Student opinion regarding the theft of T’s from campus signs was divided. Some students said that the spike in T-thefts in recent weeks made the campus look visually unappealing.
“Taking the Ts makes our campus look like crap,” said Zee Dhanani, a second-year ISyE major, who said that the decision of the administration to crack down on T thefts would make Tech “not look like a poor campus.”
“I understand the tradition at Tech, but it does get a little messy when you’re walking around campus,” said Lindsey Walton, a second-year MGT major.
However, there were some students who looked at the matter as a continuation of a tradition, or even a non-issue.
“The current methodology of tackling the problem is a little extreme,” said Andrew Benton, a second-year ME major. “Kids are doing it for fun, not with the intention of hurting property. It’s a part of tradition which is something most colleges don’t have.”
Second-year AE major Kevin Morillas believes the recent policy of the institution to be “ridiculous.”
“It’s not worth all this trouble,” Morillas said. “People are going to steal the T’s regardless of how much time and money Tech spends on preserving them. At a bus stop, some people have nothing better to do than to scratch [off] a T and feel cool.”
For first years Ryan Quinn, a AE major, and Jeremy Greenwald, a CE major, their involvement in a T-theft could cost them their semester here at Tech.
“We were hanging out one night, and there was a campus organization that was involved,” Quinn said. “We talked about taking the T from the Architecture Building. Jeremy and I were the ones who actually took the two T’s.”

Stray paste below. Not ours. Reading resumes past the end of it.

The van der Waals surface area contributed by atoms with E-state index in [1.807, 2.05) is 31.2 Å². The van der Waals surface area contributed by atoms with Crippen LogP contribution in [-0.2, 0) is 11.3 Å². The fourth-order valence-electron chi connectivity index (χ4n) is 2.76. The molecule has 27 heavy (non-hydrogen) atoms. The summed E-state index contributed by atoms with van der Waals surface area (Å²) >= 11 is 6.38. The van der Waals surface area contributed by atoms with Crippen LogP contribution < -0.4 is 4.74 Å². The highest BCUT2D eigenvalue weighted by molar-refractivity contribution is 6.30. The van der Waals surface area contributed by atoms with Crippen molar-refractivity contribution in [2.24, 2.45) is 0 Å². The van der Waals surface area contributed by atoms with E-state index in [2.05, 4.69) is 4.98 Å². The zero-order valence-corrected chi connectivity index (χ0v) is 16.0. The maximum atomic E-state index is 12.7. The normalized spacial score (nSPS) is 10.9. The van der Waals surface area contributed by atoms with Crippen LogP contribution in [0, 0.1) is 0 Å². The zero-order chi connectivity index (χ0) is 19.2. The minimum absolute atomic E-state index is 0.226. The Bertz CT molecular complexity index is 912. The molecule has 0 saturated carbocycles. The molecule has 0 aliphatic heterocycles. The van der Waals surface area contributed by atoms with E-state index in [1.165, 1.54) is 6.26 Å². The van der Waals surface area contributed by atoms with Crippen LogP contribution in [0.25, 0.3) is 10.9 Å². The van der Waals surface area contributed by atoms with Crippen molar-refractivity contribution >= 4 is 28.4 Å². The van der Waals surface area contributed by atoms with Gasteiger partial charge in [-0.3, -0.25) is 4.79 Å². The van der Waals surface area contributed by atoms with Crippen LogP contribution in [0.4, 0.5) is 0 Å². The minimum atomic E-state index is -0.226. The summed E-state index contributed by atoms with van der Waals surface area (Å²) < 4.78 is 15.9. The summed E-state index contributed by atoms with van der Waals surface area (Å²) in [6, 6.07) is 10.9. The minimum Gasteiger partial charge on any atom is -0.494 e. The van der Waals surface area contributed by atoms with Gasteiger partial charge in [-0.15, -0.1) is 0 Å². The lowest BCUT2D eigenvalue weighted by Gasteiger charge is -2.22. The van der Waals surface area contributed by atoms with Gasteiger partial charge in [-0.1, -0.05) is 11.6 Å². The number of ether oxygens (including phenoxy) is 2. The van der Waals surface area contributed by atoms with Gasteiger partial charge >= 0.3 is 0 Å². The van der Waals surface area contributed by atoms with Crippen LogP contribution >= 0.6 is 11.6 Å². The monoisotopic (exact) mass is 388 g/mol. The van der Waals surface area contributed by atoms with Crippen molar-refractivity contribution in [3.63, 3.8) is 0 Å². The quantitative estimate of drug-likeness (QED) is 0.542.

However, these first-years had little knowledge of campus and were unaware of the consequences of stealing a T.
“My campus tour, my time at FASET, and one week of hanging out at Tech were the only interactions I had with the school, none of which warned me about any repercussions of stealing the T,” Quinn said.
The two were encouraged by other members of a campus organization to steal the T.
“They gave us the materials to [take the T], and cheered for us when we got back,” Quinn said. “We were heavily influenced by the campus organization, with both material and emotional support for doing it.”
Greenwald’s assistant track coach suspected an athlete from the team of stealing the T’s. Upon hearing this, the two, on their own accord, returned the stolen T’s to the police.
“At the police station, they took a police report and turned the case over to the Office of Student Integrity,” Quinn said. “In about a week, we got an email with our punishment.”
Greenwald and Quinn, for their actions, could face suspension from Tech for the semester, with no financial reimbursement for tuition and fees.
“We didn’t agree with the punishment, so we appealed to Dean Stein,” Quinn said. If Stein does not approve an alternate punishment, only President G.P. “Bud” Peterson will have a final say over their case.
To spread awareness about the false information and the consequences therein regarding the tradition, Quinn said he is taking steps to prevent others from making the same mistakes.
“I’m trying to reach out to the student government and [The Technique] to try and make a difference.”
“I want to be a part of the solution, not the problem,” Quinn said. “I don’t want to jeopardize my college career just for a letter.”